Italy’s Prime Minister Mario Draghi said he would not correct anything regarding his recent comments on Turkish President Recep Tayyip Erdoğan, when urged to do so by former Italian ambassador to Ankara Luigi Mattiolo, BBC Turkish reported on Thursday, citing Italian sources.
Mattiolo told Draghi that him calling Erdoğan a “dictator” could have “serious consequences”, Italian daily La Stampa reported.
“This must be somehow corrected,” Mattiolo told Draghi, according to La Stampa, to which the premier responded, “I will not correct anything.”
Responding to a question on SofaGate, a crisis emerging from the treatment of European Commission President Ursula von der Leyen during a press event with Erdoğan and European Council President Charles Michel, Draghi said Erdoğan was among “dictators with whom we need to cooperate” on April 8.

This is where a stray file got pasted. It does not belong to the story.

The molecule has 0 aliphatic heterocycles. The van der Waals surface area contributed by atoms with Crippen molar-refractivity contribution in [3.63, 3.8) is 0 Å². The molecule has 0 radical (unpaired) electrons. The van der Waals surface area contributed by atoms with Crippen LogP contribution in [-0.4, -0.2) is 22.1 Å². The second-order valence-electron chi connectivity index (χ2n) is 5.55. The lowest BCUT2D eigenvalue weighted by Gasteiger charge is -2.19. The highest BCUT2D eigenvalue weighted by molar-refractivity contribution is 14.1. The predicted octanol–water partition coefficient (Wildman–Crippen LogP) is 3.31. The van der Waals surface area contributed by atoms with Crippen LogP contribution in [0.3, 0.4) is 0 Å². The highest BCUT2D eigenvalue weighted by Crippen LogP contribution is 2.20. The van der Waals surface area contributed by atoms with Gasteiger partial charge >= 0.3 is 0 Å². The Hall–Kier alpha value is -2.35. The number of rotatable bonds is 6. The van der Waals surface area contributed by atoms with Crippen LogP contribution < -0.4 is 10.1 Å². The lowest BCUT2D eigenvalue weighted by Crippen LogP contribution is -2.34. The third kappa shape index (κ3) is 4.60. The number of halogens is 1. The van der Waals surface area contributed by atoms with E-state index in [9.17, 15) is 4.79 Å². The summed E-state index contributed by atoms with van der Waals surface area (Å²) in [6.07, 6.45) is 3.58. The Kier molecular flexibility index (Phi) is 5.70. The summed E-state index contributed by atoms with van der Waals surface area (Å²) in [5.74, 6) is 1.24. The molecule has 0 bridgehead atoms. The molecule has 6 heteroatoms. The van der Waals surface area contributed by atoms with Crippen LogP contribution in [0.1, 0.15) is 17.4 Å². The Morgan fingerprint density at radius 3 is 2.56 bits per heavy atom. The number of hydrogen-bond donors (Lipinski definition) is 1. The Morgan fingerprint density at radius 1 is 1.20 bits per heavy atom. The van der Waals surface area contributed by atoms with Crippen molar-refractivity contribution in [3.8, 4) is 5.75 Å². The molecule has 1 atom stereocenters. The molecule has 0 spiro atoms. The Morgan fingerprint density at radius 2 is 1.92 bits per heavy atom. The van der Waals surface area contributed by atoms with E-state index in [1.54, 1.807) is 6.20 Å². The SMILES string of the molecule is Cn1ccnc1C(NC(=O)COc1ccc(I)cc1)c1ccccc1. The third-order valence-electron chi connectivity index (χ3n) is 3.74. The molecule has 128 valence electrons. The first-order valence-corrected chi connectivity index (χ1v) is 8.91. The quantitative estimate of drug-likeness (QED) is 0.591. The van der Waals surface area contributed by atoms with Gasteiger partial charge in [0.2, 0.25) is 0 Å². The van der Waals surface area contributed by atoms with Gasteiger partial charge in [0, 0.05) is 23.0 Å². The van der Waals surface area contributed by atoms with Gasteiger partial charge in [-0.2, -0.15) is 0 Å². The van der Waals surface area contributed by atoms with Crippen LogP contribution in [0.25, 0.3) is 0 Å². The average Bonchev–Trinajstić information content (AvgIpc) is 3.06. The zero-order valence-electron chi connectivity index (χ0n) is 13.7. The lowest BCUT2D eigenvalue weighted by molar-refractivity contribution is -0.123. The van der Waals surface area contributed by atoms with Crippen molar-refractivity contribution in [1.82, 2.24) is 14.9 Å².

Breaking his silence for the first time on the matter, Erdoğan on Thursday said, “This man called Draghi took an axe to relations between us by making this statement.”
Matteo Salvini, the leader of Italy’s right-wing La Lega, said in a tweet, “Today more than ever I stand with president Draghi, democracy, freedom and the West.”
“That Mr Erdoğan, who arrests opposition deputies and bombs Kurdish villages, wants to give lessons to the Italian prime minister in style and manners is hilarious,” Italian wire service ANSA cited Secretary National of Italy’s left-wing Sinistra Italiana Nicola Frattoianni as saying.